In this post, we learn what the Past Perfect tense is and how to form sentences in the Past Perfect tense. There is a video lesson attached at the end of the post, so if you prefer learning English through video lectures, scroll down to the end and watch the lesson.
When to use the Past perfect tense?
The past perfect tense is used to talk about actions that happened in the past before another action or a particular time. The action that refers to the first action uses the Past Perfect tense, and the second action is formed in the Simple Past tense.
How to form sentences in the Past perfect tense?
The Past Perfect tense is formed using the past tense of the auxiliary verb “to have” (HAD) and the past participle of the main verb.
Structure: Subject + had + past participle (V3) + object/modifier (optional) + past time marker (optional)
- I had left the party before she arrived.
- The teacher had ended the class before we took the notes.
- We had eaten the food already when you came back home.
- She hadn’t been to Goa before last year.
Note that the action that happened first is in the Past Perfect tense, and the second one is in the Simple Past tense.
|Action 1||Action 2|
|I had left the party||before she arrived.|
|The teacher had ended the class||before we took the notes.|
|we had eaten the food already||when you came back home.|
We can place the second action (dependent clause) in the beginning of the sentence either.
|Action 2||Action 1|
|Before she arrived,||I had left the party.|
|Before we took the notes,||the teacher had ended the class.|
|When you came back home,||we had eaten the food already.|
NOTE: sometimes, we use a past time marker, not an action, to refer to a time before which the action in the Past Perfect tense took place.
- We had finished the task before 9 pm.
- Sam had left the job before 2020.
|Subject||had (auxiliary verb)||V3 (past participle)|
|Subject||had (auxiliary verb)||not||V3 (past participle)|
NOTE: In spoken English, we generally contract the helping verb and “not” in a negative sentence.
- HAD NOT = hadn’t
- I hadn’t finished it.
- He hadn’t called me.
|Had||subject||V3 (past participle)?|
|Had||subject||not||V3 (past participle)?|
The Past Perfect Tense examples:
- Jon had already quit the job when I joined his team.
- She had left the room before I came back.
- I hadn’t finished my meal when the cops arrived.
- The train had left before 7 pm.
- My father had gifted me a phone before I turned 16.
- He had submitted the paper before the deadline.
- The party had finished before we entered the hall. (passive voice)
- Had you been to Agra before 2019?
- She hadn’t finished writing the book when we asked her.
- We had had dinner before she arrived. (the second HAD is the past participle of HAVE)
NOTE: If the time or the action before which the action in the Past Perfect tense happened is not mentioned, understand that it is understood.
- We had called her.
- The teachers hadn’t finished the lectures.
- She had informed me about it.
We use JUST before the main verb in the Past Perfect tense to show that the time difference between the first action and the second time is quite less.
- I had just woken up when you called.
- We had just finished the project when we were called.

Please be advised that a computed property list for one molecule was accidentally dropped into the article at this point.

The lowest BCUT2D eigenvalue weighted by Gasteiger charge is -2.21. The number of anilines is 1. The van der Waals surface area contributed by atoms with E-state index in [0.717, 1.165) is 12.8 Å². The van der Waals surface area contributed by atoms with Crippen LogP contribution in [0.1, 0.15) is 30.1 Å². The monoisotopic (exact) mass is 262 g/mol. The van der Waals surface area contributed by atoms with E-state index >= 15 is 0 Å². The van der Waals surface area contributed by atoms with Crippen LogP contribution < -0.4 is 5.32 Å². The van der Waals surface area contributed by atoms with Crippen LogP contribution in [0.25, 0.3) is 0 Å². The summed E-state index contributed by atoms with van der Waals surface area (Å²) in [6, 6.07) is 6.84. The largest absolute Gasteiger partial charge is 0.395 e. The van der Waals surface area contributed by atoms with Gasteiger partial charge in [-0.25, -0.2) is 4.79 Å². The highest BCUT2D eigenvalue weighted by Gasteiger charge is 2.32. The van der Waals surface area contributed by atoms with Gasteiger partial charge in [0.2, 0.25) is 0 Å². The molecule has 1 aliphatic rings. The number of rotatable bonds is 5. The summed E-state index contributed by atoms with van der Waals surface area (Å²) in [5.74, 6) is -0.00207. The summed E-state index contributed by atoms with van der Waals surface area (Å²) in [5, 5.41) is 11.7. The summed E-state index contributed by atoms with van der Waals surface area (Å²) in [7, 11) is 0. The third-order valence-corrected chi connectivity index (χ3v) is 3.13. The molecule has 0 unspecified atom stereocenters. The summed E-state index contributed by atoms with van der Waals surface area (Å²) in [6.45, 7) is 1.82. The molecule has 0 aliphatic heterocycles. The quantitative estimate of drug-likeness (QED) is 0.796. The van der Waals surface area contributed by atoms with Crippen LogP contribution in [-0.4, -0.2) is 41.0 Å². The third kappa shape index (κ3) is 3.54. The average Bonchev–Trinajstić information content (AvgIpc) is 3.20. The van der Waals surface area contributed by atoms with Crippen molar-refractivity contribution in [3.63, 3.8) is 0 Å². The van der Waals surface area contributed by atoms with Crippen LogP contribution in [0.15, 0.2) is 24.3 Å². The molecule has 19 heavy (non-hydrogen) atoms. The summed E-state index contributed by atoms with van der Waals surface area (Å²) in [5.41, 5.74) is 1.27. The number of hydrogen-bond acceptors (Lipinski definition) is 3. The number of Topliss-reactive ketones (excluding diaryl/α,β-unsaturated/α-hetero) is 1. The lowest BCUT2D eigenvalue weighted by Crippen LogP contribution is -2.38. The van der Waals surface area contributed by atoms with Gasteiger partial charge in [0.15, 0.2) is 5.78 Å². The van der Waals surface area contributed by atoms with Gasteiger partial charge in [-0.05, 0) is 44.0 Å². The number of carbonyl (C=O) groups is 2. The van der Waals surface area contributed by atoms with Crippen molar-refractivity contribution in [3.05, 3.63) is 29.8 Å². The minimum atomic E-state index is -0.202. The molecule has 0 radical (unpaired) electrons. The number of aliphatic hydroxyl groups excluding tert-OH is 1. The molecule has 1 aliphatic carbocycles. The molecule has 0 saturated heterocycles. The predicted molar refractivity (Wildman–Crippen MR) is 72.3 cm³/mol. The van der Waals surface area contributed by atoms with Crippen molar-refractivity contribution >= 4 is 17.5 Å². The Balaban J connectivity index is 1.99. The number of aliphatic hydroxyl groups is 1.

- She had just cancelled the trip before she got robbed.
- I was tired as I hadn’t taken any rest.
- He was extremely happy because he had cleared the interview.
- She was sad because she hadn’t got the job.
- We all were very emotional as our team had won the competition after 10 years.
Here, we are using the past perfect tense to talk about the reason for a particular state of being in the past.
NOTE: in spoken English, we generally contract the subject (personal pronouns) and the auxiliary verb (had).
- I’d left the job before the year ended.
- We’d cancelled the trip.
- She’d proposed me in the metro.
NOTE: The contraction I’d also means “I would” in English.
- I’d like to help you. (I would like to help you.)
- I’d do it. (I would do it.)
- I’d deposited the money. (I had deposited the money.)
- I’d accepted his offer. (I had accepted his offer.)
Notice when the contraction I’d means “I would,” it is followed by a base form of a verb(V1), and when it means “I had,” it is followed by a past participle(V3).
Simple Past tense vs Past Perfect tense
Most people use the Simple Past tense and the Past Perfect tense interchangeably, not knowing they both have a different purpose to serve in the English language and should be accordingly.
Look at the following examples:
- She slept. (simple past tense)
- She had slept. (past perfect tense)
Don’t both these sentence give the same meaning? 😉
No, they don’t. The first one (simple past tense) refers to an action that occurred at a particular time in the past; it’s important to mention that time if it’s not understood already. The second one (past perfect tense) refers to an action that occurred in the past before a particular time; focus on the word BEFORE. It focuses on the fact that the action occurred in the past before a particular time. Let’s rewrite the above sentences, mentioning the past time markers.
- She slept at 11 pm. (simple past tense)
- She had slept before I came back. (past perfect tense)
- I called him last night. (simple past tense)
- I had called him before you asked me to do it. (past perfect tense)
- We went to Shimla last month. (simple past tense)
- We had gone to Shimla before 2019. (past perfect tense)
Active and Passive voice
Active voice: Subject + had + past participle (V3) + object
Passive voice: Object + had + been + past participle (V3) + by + subject
- The teacher had started the class.(active voice)
- The rain had ruined the match. (active voice)
- The class had been started by the teacher.(passive voice)
- The match had been ruined the rain. (passive voice)